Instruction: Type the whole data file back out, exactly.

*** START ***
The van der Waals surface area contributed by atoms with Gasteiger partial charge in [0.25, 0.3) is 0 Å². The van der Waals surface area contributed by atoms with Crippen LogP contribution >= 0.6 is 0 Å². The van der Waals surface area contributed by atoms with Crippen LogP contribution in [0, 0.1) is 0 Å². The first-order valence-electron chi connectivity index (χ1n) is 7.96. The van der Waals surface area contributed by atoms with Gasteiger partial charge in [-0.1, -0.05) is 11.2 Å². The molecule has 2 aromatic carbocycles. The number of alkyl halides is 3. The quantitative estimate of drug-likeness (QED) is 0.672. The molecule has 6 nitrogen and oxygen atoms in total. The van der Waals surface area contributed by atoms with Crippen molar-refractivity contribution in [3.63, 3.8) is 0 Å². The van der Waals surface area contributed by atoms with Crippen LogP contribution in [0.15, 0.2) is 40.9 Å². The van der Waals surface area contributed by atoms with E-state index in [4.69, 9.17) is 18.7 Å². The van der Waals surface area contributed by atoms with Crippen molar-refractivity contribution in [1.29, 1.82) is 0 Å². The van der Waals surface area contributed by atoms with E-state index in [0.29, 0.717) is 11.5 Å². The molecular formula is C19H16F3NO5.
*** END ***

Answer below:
The van der Waals surface area contributed by atoms with Gasteiger partial charge in [0.25, 0.3) is 0 Å². The van der Waals surface area contributed by atoms with Crippen LogP contribution >= 0.6 is 0 Å². The van der Waals surface area contributed by atoms with Crippen LogP contribution in [0, 0.1) is 0 Å². The first-order valence-electron chi connectivity index (χ1n) is 7.96. The van der Waals surface area contributed by atoms with Gasteiger partial charge in [-0.1, -0.05) is 11.2 Å². The molecule has 2 aromatic carbocycles. The number of alkyl halides is 3. The quantitative estimate of drug-likeness (QED) is 0.672. The molecule has 6 nitrogen and oxygen atoms in total. The van der Waals surface area contributed by atoms with Crippen molar-refractivity contribution in [3.63, 3.8) is 0 Å². The van der Waals surface area contributed by atoms with Crippen LogP contribution in [0.15, 0.2) is 40.9 Å². The van der Waals surface area contributed by atoms with E-state index in [4.69, 9.17) is 18.7 Å². The van der Waals surface area contributed by atoms with Crippen molar-refractivity contribution in [1.29, 1.82) is 0 Å². The van der Waals surface area contributed by atoms with E-state index in [0.29, 0.717) is 11.5 Å². The molecular formula is C19H16F3NO5.